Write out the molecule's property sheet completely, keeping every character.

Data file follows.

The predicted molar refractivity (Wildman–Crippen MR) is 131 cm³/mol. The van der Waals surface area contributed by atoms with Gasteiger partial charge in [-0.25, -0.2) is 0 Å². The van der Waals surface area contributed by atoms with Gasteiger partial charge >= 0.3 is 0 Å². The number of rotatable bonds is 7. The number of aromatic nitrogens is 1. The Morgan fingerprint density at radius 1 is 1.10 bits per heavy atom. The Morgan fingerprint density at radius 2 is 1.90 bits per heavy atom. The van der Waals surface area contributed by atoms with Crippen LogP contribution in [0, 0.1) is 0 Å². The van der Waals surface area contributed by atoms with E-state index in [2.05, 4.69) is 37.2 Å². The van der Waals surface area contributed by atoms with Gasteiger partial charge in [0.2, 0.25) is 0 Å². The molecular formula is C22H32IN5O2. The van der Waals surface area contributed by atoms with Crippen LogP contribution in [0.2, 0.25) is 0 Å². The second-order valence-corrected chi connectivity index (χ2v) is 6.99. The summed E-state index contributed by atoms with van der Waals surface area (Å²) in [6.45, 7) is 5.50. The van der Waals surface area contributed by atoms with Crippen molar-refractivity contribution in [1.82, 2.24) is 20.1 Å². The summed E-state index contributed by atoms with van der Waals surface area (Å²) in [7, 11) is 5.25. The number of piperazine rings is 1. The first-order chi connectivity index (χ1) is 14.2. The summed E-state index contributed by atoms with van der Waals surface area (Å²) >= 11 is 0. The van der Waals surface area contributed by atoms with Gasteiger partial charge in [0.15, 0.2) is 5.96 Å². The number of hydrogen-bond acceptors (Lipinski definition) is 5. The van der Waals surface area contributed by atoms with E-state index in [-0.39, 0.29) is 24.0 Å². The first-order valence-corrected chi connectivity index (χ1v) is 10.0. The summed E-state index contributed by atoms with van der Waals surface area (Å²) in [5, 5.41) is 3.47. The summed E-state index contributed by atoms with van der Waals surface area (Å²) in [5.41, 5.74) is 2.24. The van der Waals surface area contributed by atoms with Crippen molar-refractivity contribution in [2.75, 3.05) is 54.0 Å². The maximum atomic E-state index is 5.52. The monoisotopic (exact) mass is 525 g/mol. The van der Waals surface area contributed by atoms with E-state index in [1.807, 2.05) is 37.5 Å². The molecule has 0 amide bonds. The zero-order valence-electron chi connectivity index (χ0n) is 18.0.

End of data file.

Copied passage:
The predicted molar refractivity (Wildman–Crippen MR) is 131 cm³/mol. The van der Waals surface area contributed by atoms with Gasteiger partial charge in [-0.25, -0.2) is 0 Å². The van der Waals surface area contributed by atoms with Gasteiger partial charge >= 0.3 is 0 Å². The number of rotatable bonds is 7. The number of aromatic nitrogens is 1. The Morgan fingerprint density at radius 1 is 1.10 bits per heavy atom. The Morgan fingerprint density at radius 2 is 1.90 bits per heavy atom. The van der Waals surface area contributed by atoms with Crippen LogP contribution in [0, 0.1) is 0 Å². The van der Waals surface area contributed by atoms with E-state index in [2.05, 4.69) is 37.2 Å². The van der Waals surface area contributed by atoms with Gasteiger partial charge in [0.2, 0.25) is 0 Å². The molecular formula is C22H32IN5O2. The van der Waals surface area contributed by atoms with Crippen LogP contribution in [0.2, 0.25) is 0 Å². The second-order valence-corrected chi connectivity index (χ2v) is 6.99. The summed E-state index contributed by atoms with van der Waals surface area (Å²) in [6.45, 7) is 5.50. The van der Waals surface area contributed by atoms with Crippen molar-refractivity contribution in [1.82, 2.24) is 20.1 Å². The summed E-state index contributed by atoms with van der Waals surface area (Å²) in [7, 11) is 5.25. The number of piperazine rings is 1. The first-order chi connectivity index (χ1) is 14.2. The summed E-state index contributed by atoms with van der Waals surface area (Å²) >= 11 is 0. The van der Waals surface area contributed by atoms with Gasteiger partial charge in [0.15, 0.2) is 5.96 Å². The number of hydrogen-bond acceptors (Lipinski definition) is 5. The van der Waals surface area contributed by atoms with E-state index in [-0.39, 0.29) is 24.0 Å². The first-order valence-corrected chi connectivity index (χ1v) is 10.0. The summed E-state index contributed by atoms with van der Waals surface area (Å²) in [5, 5.41) is 3.47. The summed E-state index contributed by atoms with van der Waals surface area (Å²) in [5.41, 5.74) is 2.24. The van der Waals surface area contributed by atoms with Crippen molar-refractivity contribution in [2.75, 3.05) is 54.0 Å². The maximum atomic E-state index is 5.52. The monoisotopic (exact) mass is 525 g/mol. The van der Waals surface area contributed by atoms with E-state index in [1.807, 2.05) is 37.5 Å². The molecule has 0 amide bonds. The zero-order valence-electron chi connectivity index (χ0n) is 18.0.